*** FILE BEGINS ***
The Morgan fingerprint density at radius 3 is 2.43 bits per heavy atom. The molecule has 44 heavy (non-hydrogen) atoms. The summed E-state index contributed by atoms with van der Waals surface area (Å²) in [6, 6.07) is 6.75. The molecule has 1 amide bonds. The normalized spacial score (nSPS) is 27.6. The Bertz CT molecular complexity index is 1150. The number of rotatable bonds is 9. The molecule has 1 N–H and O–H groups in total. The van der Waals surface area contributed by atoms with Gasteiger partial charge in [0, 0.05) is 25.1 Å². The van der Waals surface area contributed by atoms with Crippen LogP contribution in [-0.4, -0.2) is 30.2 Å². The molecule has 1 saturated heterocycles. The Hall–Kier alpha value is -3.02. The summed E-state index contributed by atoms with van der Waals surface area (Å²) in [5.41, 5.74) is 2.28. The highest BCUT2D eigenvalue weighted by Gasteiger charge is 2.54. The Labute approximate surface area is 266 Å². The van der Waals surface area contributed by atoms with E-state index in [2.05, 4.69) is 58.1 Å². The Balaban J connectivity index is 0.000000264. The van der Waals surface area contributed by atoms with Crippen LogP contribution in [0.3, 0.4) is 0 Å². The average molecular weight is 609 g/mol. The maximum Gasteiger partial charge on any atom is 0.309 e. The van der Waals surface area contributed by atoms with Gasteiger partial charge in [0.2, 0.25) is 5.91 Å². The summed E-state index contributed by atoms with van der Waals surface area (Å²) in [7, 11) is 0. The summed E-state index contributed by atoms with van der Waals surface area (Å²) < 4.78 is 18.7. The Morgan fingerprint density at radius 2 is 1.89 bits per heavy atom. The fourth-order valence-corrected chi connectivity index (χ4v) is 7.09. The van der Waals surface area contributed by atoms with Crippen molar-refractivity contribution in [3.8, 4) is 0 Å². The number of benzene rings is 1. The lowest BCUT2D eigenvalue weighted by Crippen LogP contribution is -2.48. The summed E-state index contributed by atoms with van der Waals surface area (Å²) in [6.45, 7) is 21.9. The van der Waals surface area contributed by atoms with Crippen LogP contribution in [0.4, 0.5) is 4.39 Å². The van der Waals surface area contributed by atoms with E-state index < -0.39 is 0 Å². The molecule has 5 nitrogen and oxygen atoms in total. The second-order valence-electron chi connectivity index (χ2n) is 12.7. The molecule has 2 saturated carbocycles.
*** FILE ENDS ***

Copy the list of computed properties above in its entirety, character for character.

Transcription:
The Morgan fingerprint density at radius 3 is 2.43 bits per heavy atom. The molecule has 44 heavy (non-hydrogen) atoms. The summed E-state index contributed by atoms with van der Waals surface area (Å²) in [6, 6.07) is 6.75. The molecule has 1 amide bonds. The normalized spacial score (nSPS) is 27.6. The Bertz CT molecular complexity index is 1150. The number of rotatable bonds is 9. The molecule has 1 N–H and O–H groups in total. The van der Waals surface area contributed by atoms with Gasteiger partial charge in [0, 0.05) is 25.1 Å². The van der Waals surface area contributed by atoms with Crippen LogP contribution in [-0.4, -0.2) is 30.2 Å². The molecule has 1 saturated heterocycles. The Hall–Kier alpha value is -3.02. The summed E-state index contributed by atoms with van der Waals surface area (Å²) in [5.41, 5.74) is 2.28. The highest BCUT2D eigenvalue weighted by Gasteiger charge is 2.54. The Labute approximate surface area is 266 Å². The van der Waals surface area contributed by atoms with E-state index in [2.05, 4.69) is 58.1 Å². The Balaban J connectivity index is 0.000000264. The van der Waals surface area contributed by atoms with Crippen LogP contribution in [0.3, 0.4) is 0 Å². The average molecular weight is 609 g/mol. The maximum Gasteiger partial charge on any atom is 0.309 e. The van der Waals surface area contributed by atoms with Gasteiger partial charge in [0.2, 0.25) is 5.91 Å². The summed E-state index contributed by atoms with van der Waals surface area (Å²) in [7, 11) is 0. The summed E-state index contributed by atoms with van der Waals surface area (Å²) < 4.78 is 18.7. The Morgan fingerprint density at radius 2 is 1.89 bits per heavy atom. The fourth-order valence-corrected chi connectivity index (χ4v) is 7.09. The van der Waals surface area contributed by atoms with Crippen molar-refractivity contribution in [3.8, 4) is 0 Å². The number of benzene rings is 1. The lowest BCUT2D eigenvalue weighted by Crippen LogP contribution is -2.48. The summed E-state index contributed by atoms with van der Waals surface area (Å²) in [6.45, 7) is 21.9. The van der Waals surface area contributed by atoms with Crippen LogP contribution in [0.4, 0.5) is 4.39 Å². The van der Waals surface area contributed by atoms with E-state index < -0.39 is 0 Å². The molecule has 5 nitrogen and oxygen atoms in total. The second-order valence-electron chi connectivity index (χ2n) is 12.7. The molecule has 2 saturated carbocycles.